New to trucking and want to avoid some of the rookie mistakes? As a rookie to the profession, some mistakes can make life on the road harder. Don’t sabotage yourself before your career picks up steam. Getting ready emotionally helps you face the many obstacles on the path from earning your CDL to dealing with the truck’s daily pressures. Many truckers look at this profession as a lifestyle than a career because it requires your heart and soul. Despite the demands, the rewards outweigh the responsibilities for many truckers as they get to see the nation and get paid well to do it.
Mistake #1: Ask Questions When Needed
A big mistake that we see from driver recruitment is when rookie drivers don’t ask enough questions. We implore you: Ask questions. The average tractor-trailer weighs 35,000 pounds, according to the EPA. Put that weight up against a car, accidents with semi-trucks mean a fatality more often than not. You want as much knowledge on the job as possible so that you can do your job effectively. We’d prefer you made mistakes in training, rather than on the road.
Mistake #2: Set the Right Expectations
You will spend up to 14 hours behind the truck’s wheel, and the trucking lifestyle can take a toll on the body and mental health. Spending days or weeks away from family can hurt relationships. Cell phones nowadays keep us more connected than ever before, but you should still come to the profession with the right expectations. Things on the American highway can change with the shifting wind, so you must remain flexible and adaptable to survive. To give an example, you could haul a load over a thousand miles to learn that the receiver needs the product elsewhere, which reroutes you. You might have another case where you arrive at the shipper to have your load canceled. The dynamic environment requires you to think on your feet.
In some cases, eating healthy on the highway poses a challenge because you have to move from one location to the next in a matter of hours. The problem compounds with a lack of physical activity. Many truckers complain about obesity because of issues like this.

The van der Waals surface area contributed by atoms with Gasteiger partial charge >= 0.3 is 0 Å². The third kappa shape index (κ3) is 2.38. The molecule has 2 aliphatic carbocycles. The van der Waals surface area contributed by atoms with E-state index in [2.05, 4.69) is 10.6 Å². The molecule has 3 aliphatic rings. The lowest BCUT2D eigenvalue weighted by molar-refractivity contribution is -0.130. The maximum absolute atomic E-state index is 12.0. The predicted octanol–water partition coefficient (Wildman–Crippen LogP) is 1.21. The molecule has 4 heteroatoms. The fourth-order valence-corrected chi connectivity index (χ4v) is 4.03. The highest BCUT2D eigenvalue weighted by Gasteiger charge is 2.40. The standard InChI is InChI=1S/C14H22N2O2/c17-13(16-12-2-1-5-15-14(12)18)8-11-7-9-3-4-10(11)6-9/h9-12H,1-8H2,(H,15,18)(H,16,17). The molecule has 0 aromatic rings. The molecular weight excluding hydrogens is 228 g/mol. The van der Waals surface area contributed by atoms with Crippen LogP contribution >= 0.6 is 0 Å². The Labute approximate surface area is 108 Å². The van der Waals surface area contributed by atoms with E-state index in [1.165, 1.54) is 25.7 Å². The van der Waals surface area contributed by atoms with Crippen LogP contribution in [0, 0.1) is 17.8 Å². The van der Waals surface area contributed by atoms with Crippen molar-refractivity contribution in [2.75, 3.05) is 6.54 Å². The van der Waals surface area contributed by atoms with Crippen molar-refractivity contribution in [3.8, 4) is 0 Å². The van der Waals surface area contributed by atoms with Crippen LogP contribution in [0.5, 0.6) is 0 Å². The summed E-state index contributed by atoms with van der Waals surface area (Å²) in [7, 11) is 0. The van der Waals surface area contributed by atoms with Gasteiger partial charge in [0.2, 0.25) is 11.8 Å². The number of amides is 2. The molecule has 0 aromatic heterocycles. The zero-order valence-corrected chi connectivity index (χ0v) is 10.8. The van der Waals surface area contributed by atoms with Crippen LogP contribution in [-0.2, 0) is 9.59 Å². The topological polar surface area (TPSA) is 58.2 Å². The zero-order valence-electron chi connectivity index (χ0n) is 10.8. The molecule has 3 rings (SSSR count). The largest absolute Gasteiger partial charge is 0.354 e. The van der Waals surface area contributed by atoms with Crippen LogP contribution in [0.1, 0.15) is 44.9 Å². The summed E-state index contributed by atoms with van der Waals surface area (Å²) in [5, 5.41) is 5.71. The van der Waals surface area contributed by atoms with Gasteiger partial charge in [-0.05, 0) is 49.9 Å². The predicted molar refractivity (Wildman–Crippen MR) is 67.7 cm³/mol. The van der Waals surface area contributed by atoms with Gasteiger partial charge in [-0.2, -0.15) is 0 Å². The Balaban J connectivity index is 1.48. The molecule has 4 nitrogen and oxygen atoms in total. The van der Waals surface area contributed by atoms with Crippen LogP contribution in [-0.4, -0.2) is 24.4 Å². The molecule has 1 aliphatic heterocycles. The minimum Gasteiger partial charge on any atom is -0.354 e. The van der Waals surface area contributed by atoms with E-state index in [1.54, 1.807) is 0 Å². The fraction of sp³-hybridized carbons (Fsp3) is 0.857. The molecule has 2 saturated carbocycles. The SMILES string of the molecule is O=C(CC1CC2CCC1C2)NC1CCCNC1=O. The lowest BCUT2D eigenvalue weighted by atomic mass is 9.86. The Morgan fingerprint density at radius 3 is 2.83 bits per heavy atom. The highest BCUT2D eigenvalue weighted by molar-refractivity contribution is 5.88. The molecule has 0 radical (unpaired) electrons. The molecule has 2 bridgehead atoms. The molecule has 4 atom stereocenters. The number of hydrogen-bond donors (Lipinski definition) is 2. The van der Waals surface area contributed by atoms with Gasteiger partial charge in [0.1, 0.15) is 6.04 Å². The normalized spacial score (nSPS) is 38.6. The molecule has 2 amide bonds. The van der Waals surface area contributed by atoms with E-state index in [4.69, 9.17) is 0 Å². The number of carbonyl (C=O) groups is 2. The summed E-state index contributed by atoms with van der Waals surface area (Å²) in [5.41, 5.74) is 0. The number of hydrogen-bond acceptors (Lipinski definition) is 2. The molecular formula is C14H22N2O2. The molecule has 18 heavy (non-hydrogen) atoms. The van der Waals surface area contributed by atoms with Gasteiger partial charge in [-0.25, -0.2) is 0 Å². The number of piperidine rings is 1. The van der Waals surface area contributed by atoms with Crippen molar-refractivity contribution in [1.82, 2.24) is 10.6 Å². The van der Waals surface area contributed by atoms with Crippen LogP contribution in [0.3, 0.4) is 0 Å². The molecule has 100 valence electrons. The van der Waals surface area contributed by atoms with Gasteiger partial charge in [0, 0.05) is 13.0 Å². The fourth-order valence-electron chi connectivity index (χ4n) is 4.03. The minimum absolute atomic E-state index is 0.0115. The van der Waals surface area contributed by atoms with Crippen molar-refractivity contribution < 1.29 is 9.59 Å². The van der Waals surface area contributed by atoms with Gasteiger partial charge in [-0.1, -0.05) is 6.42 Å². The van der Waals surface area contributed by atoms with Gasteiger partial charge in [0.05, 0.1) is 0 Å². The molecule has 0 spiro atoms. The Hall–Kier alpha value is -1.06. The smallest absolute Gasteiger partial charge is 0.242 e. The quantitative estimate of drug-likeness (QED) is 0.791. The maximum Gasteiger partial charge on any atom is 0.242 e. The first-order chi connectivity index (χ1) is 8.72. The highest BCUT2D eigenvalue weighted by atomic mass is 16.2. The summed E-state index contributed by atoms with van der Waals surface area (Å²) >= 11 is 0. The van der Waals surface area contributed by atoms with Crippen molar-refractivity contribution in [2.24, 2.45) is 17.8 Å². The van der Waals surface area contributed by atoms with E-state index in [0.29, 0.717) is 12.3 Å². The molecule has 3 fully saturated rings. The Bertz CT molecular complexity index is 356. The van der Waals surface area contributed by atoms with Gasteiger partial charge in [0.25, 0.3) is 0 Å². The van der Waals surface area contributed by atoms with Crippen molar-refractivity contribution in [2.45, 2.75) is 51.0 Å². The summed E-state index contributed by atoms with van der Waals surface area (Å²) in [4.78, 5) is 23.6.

Mistake #3: Beware of the Strings Attached
Heard about a great trucking company that wants to hire you straight out of trucking school? Don’t pull the trigger until you know the details. Tons of great trucking jobs can be had by filling out a job application, but you should understand how some trucking jobs come with strings attached, especially as a rookie trucker. Good companies know how to negotiate excellent benefits for the best drivers, but they will most likely try you out with a lower salary at first. Exercise caution with a company that seems overeager with sign-up bonuses because the terms and conditions often mean that you walk away empty-handed.
Mistake #4: Know Your Value
Too many rookie truckers sell themselves short at the negotiation table with trucking companies. As a new CDL driver, you should acquaint yourself with the rate for rookie drivers. You don’t want to overestimate your value, but you shouldn’t underestimate it either. Along with the pay, consider the perks, benefits, and bonuses offered to new drivers. Here’s how to understand your position in the market. Speak with veteran truckers and ask them about the companies offering the best perks and pay. Since they have walked this path for years, they can advise how long you start to see pay raises and promotions.
Good trucking companies will offer competitive pay and benefits because they want to keep the best drivers on the job.